When we gently recognize our emotions without reaction or judgement, we create a space where they can develop completely. Allowing them to develop completely doesn’t mean acting on them, it only means that they’re not shunned, judged, or repressed. Emotions, like thoughts, are subject to the Zeigarnik effect. That is, incomplete thoughts or emotions are given greater weight in our minds. (See The Science of Trust for more on the Zeigarnik effect.) So, repressing an emotion may drive it underground, but it will also strengthen it at the same time.
When we repress emotions, we believe they are shameful or that we shouldn’t be having them. This judgement separates the ability to control our emotions from repressing them. Acceptance is necessary for us to work with our emotions, rather than trying to repress them.
Loneliness and Depression
The striking statement “Fifteen percent of Americans report experiencing an intense feeling of loneliness once a week” captures part of the problem with trying to develop happiness. That statement is a scary contrast to the happiness that Ricard is speaking about. In my review of Loneliness, I explained that loneliness has nothing to do with being alone. It’s about feeling alone and disconnected. We cannot completely quiet our yearning to be with other people. It’s wired into our very being. (See Spiritual Evolution for more.) However, curing loneliness isn’t as easy as placing someone in a room full of people. It’s much harder for people to develop the trust necessary to be really seen and understood so that they can be vulnerable and thereby in a real relationship with others. (See Trust => Vulnerability => Intimacy for more on this.)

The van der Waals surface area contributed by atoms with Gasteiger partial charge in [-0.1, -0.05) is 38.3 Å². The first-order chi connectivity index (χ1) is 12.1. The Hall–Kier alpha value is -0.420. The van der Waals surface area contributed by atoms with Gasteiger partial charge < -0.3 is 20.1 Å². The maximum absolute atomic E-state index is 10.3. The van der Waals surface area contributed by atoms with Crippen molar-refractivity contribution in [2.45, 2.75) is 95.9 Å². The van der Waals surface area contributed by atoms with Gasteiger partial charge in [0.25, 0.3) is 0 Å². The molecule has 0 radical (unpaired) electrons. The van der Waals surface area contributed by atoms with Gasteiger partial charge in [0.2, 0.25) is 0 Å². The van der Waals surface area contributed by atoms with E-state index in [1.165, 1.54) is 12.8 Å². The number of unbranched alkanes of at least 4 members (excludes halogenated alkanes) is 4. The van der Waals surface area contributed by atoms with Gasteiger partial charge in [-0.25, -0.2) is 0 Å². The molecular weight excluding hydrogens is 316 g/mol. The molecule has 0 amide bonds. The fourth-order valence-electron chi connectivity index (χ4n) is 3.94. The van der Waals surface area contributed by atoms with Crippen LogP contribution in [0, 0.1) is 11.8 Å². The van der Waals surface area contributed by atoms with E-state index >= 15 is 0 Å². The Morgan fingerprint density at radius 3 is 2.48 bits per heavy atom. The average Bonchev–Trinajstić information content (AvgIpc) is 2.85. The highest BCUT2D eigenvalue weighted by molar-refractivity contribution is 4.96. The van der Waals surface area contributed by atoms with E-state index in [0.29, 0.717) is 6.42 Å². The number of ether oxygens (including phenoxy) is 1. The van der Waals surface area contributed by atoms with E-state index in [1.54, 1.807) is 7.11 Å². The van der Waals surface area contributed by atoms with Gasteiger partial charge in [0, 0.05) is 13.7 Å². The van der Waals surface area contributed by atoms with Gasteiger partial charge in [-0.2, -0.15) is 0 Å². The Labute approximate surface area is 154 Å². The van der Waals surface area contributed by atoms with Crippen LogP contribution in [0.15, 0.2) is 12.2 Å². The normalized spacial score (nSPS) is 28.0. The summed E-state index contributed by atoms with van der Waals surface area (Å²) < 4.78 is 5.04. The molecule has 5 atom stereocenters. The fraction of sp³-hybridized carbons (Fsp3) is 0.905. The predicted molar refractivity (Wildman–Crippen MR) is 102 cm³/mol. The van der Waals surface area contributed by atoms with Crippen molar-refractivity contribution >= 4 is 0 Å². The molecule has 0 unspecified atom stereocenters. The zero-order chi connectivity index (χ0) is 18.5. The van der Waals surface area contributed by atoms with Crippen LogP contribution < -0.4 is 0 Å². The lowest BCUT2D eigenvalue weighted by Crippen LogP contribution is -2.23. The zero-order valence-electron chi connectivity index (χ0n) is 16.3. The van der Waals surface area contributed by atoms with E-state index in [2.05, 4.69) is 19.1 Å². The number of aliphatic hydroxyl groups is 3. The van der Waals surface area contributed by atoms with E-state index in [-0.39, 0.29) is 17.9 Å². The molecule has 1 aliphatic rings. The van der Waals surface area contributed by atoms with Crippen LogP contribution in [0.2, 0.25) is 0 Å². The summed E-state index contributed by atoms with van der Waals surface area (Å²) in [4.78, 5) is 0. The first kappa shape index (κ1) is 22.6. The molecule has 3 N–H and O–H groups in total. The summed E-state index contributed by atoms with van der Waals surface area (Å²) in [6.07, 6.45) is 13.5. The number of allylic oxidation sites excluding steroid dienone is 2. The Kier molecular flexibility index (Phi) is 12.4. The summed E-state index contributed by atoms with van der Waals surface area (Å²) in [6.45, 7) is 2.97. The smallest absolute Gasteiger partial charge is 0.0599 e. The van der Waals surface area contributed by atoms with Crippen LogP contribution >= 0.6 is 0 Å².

Accompanying loneliness at the other end of the happiness continuum is depression. It’s clinically recognized and too often medicated. Depression is like trying to fill a tub when the drain is open. It’s like having all the energy sucked out of you. It drains away your happiness. While there are chemical and clinical causes for which treatment is essential, there are also interesting perspectives, including Dr. Glasser’s, who suggests in Choice Theory that we may have more choices to make than we realize even when it comes to depression.
If depression is a choice, then perhaps happiness is a choice too. Perhaps to be happy, we must choose to do the things that we know will lead to happiness. One of those might be to read about Happiness.